I saw a picture from the Sunfish Youth North American's - and one of the youth sailors was hiking with only one leg under the hiking strap.maybe you need to test the pigeon-toe and one-leg methods of hiking out, and bring us back the results. or make it the next writing project?
I found myself thinking a lot about hiking style on the beats this weekend. I'm not convinced I've got the most efficient style and certainly do plan to do a bit of research on what top sailors are doing and try out some variations myself. One leg under cannot be efficient for very long, although immediately before a tack you are doing that of course. I do know that coaches advise changing position slightly, taking more weight on the front or back leg at times to ease the strain on the muscles. Maybe shifting the angle of the feet is part of that process?Any other theories?
I don't intentionally hike with my toes pointing inward, but I do notice that my feet just end up positioned in that way after a minute or two of upwind sailing.
Two theories- 1) a temporary way to relieve some pressure on the calf/achilles tendon if they are hard against the hull? or 2) a better position from which to thrust the body either forward or aft as necessary ? - except this is on close hauled and I would have thought adjusting body position forward and aft is less important than the downwind gymnastics - but then maybe that is what separates these guys from mortals.
You could be right KR. Actually, in waves, the upper body is moved backwards and forwards so if this foot position makes that easier it would be helpful. But in my experience the upper body movements can be done just as effectively with straight feet so I doubt the pigeon toe position is for this reason.Any other theories?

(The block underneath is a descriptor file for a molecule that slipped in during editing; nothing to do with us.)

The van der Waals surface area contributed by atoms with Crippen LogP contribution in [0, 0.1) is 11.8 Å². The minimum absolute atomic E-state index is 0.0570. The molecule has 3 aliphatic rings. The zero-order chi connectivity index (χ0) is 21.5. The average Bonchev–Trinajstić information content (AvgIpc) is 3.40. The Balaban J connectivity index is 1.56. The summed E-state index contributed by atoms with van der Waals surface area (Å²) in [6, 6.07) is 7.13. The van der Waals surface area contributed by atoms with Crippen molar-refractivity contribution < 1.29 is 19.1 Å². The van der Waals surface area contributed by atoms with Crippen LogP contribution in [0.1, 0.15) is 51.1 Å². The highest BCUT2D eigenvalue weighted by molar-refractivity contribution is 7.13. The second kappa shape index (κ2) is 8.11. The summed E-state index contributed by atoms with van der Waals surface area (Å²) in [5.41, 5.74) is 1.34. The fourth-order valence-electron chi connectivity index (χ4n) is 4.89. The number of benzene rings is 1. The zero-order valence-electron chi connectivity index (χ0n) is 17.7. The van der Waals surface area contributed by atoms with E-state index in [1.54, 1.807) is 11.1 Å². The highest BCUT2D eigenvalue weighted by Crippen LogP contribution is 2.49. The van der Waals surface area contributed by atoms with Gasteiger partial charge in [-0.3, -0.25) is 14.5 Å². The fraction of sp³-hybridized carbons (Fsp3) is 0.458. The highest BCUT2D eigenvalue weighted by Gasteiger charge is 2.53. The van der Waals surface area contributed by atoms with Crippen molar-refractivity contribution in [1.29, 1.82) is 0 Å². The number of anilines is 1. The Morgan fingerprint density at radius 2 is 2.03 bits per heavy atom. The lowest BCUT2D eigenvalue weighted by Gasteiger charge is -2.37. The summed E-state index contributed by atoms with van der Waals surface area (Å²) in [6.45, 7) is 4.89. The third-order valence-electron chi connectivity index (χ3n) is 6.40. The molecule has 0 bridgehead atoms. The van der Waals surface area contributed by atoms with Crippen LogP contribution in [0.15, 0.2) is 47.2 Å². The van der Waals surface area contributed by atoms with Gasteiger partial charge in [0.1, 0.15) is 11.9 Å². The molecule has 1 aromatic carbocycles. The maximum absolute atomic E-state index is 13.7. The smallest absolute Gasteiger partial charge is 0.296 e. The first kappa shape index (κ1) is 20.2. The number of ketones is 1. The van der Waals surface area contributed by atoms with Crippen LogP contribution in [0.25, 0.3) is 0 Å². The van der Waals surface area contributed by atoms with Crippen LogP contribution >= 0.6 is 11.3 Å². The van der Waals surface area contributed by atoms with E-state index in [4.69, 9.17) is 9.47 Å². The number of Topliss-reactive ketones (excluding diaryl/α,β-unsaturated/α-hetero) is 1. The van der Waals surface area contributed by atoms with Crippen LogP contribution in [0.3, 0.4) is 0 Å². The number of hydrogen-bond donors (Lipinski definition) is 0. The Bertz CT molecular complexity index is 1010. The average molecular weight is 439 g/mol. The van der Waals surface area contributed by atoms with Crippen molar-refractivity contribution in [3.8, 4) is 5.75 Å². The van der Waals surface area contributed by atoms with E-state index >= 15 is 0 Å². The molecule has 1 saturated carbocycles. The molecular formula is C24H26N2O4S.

Do you hike with your legs as far apart as Tom? If so, why?I, and I think most people, hike with legs, ankles and feet together so there really isn't any tendency for toes to turn in.
I could give you a more definitive answer.When you hike like this you are using the outer quad better known as the Vastus lateralis. It is the big powerful muscle down the outside of thigh.It is not a good habit to get into Tillerman for a sailor of average fitness, as it will lead to knee problems almost guaranteed.To hike this way and keep your knee pain free, you have to strengthen your vastus medialis which is the tear drop muscle that is above your knee cap and you need to have nice long hip flexors also.Some sailors hike pigeon towed because it is easier and gives the other thigh muscles time to rest a bit. Tom also hikes this way because he has his hiking strap really tight and the feet naturally turn inward with a tight strap.Tighten your strap till it can only move up and down an inch or so and you will see how it is not possible to hike with your feet and legs together and pointed straight. Take care though as you could easily tear something in your ankles and not be sailing for a while.Having a tight strap and hiking off the outer thigh muscle both locks you onto the deck and gives you access to more power when you need it.It is harder to stay straight legged when hiking this way.Try this trick at your desk. Put your legs out straight in front of you and keep your toes pointed straight ahead. Now make them pigeon toed. See how the leg drooped a bit and it felt slightly easier and more relaxed. That is the Vastus lateralis taking up more load.Now point the toes outward. See how the leg became slightly elevated and it became harder and more painful to hold that position. That is the tear drop muscle doing more work.If you want to hike pigeon towed do lots of single leg extensions with toes pointed out and squats to keep the knee in balance.